Whither inclusive growth
It is necessary to examine who gets affected by a price rise especially under a regime whose mantra is “inclusive growth. The farmers comprise the largest section of Indian society and are, therefore, the most affected lot. The farmers are enjoined, besides, to produce food for the country even when the bulk of them are, invariably, without the wherewithal to have two square meals a day. This farming population also includes the landless agriculture labour working in the fields, who not only face a problem with food but also fuel. Wood or organic matter for cooking, which was free for thousands of years, has been commoditised now and has a value because of the demand generated by the alternative fuel industry. This is a lesser understood problem and demands greater scrutiny in terms of its implications for landless rural people given government policies on alternative fuel. Such social impact analytical studies are not a favourite subject of economists and planners.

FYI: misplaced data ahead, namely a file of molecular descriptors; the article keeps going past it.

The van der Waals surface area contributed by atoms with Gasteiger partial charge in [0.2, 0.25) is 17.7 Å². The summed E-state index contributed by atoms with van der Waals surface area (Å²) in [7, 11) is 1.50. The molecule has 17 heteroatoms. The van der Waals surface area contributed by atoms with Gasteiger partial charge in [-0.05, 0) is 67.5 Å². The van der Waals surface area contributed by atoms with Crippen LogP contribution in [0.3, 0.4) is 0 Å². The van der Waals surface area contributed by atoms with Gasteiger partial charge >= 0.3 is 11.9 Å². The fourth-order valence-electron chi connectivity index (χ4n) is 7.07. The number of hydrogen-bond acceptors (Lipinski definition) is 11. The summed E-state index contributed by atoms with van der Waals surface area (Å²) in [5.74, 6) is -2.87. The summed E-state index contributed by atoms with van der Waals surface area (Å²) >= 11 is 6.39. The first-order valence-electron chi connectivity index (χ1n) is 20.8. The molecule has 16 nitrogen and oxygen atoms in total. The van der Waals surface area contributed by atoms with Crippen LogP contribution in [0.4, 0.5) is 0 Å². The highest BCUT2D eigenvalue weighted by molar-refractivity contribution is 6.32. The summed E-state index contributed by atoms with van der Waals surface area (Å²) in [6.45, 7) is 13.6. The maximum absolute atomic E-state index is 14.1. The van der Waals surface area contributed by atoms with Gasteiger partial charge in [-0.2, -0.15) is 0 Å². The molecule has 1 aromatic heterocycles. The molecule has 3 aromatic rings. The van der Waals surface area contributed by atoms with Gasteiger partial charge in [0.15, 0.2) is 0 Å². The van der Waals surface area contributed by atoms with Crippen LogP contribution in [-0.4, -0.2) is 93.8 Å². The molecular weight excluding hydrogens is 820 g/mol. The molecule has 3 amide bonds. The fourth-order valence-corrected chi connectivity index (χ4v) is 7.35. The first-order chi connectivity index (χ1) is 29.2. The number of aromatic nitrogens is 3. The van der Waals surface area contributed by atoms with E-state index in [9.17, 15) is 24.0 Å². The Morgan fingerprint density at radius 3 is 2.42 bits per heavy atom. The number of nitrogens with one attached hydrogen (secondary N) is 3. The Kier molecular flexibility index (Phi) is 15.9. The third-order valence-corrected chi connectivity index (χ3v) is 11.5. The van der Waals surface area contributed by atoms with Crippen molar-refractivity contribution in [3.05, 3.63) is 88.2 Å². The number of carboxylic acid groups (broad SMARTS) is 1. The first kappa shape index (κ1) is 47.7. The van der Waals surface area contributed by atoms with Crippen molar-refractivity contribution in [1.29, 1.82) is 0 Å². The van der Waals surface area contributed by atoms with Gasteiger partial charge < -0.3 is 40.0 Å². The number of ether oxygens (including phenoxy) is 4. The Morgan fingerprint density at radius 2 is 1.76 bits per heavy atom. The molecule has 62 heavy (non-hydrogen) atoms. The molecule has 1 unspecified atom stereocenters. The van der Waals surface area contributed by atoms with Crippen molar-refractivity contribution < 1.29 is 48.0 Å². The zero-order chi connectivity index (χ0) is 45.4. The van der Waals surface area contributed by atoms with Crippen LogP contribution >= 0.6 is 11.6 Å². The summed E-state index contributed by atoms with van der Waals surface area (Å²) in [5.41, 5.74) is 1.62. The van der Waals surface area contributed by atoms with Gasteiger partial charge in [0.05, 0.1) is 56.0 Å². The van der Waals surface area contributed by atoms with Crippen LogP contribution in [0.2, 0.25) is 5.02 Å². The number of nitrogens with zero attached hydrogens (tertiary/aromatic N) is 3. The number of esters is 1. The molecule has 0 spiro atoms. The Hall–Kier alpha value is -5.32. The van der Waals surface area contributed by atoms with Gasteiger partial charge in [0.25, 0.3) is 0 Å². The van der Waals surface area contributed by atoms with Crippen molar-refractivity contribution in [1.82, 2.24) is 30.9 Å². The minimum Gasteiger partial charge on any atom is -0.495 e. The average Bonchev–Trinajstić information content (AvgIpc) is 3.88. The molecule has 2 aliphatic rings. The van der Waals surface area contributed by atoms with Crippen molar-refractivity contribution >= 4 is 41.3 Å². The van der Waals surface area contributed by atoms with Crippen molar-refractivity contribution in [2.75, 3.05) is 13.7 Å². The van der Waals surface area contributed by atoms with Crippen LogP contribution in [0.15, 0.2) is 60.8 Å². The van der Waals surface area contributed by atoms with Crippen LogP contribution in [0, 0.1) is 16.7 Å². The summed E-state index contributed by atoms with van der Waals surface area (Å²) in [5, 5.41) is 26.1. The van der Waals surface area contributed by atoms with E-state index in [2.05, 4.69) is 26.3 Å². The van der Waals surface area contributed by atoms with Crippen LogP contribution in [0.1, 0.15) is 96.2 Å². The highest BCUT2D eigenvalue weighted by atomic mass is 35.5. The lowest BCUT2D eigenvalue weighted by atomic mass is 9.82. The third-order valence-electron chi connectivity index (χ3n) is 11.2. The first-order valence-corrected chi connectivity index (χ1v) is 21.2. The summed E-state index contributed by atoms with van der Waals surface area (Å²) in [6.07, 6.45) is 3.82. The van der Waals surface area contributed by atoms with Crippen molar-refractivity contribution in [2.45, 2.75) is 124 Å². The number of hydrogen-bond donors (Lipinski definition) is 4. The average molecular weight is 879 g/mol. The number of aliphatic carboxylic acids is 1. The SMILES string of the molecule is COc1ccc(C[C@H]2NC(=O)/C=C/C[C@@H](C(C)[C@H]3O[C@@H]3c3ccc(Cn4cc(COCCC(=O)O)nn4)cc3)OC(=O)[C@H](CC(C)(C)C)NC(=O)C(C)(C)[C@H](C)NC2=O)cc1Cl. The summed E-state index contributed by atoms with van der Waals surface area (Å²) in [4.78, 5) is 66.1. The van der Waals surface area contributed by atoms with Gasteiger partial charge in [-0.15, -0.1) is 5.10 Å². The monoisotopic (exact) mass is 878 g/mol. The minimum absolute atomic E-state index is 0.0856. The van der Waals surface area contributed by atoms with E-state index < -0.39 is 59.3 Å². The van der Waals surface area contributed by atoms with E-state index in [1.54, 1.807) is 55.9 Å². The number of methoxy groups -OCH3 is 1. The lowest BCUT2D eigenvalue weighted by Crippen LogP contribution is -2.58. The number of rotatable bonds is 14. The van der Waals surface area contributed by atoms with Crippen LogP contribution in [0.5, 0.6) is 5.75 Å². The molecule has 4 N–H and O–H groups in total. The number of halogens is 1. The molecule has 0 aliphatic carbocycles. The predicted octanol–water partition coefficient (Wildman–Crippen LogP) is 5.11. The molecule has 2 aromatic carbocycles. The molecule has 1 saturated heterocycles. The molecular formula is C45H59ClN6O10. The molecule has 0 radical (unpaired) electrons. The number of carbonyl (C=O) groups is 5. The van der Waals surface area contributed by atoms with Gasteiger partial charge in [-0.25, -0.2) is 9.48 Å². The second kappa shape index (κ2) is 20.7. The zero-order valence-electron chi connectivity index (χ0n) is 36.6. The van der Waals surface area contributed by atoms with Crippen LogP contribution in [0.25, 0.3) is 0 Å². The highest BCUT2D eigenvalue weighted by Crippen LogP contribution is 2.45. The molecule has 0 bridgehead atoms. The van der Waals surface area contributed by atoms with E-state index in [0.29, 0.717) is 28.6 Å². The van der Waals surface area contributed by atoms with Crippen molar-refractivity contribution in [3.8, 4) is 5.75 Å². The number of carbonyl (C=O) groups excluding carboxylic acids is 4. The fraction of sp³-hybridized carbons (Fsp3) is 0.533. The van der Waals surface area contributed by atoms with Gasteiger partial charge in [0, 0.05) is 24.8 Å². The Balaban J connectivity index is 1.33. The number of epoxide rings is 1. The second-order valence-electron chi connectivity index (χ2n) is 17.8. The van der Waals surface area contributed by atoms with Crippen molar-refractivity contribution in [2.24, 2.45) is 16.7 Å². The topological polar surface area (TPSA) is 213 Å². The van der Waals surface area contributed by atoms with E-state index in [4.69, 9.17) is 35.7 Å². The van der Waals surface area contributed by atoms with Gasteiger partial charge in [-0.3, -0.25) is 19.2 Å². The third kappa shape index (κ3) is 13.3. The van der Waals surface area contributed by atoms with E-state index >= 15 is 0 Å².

Why food inflation
Food inflation happens because of a multiplicity of factors, including – and not limited to – an increase in input prices, misdirected and uncoordinated policies, inadequate allocation of funds for agriculture research, collapse of extension services – in other words transferring this research from the laboratory to the land – marketing laws, existing monopolies, limited choices and access to the farmers and consumers alike. These issues can only be resolved over a long term and with committed action.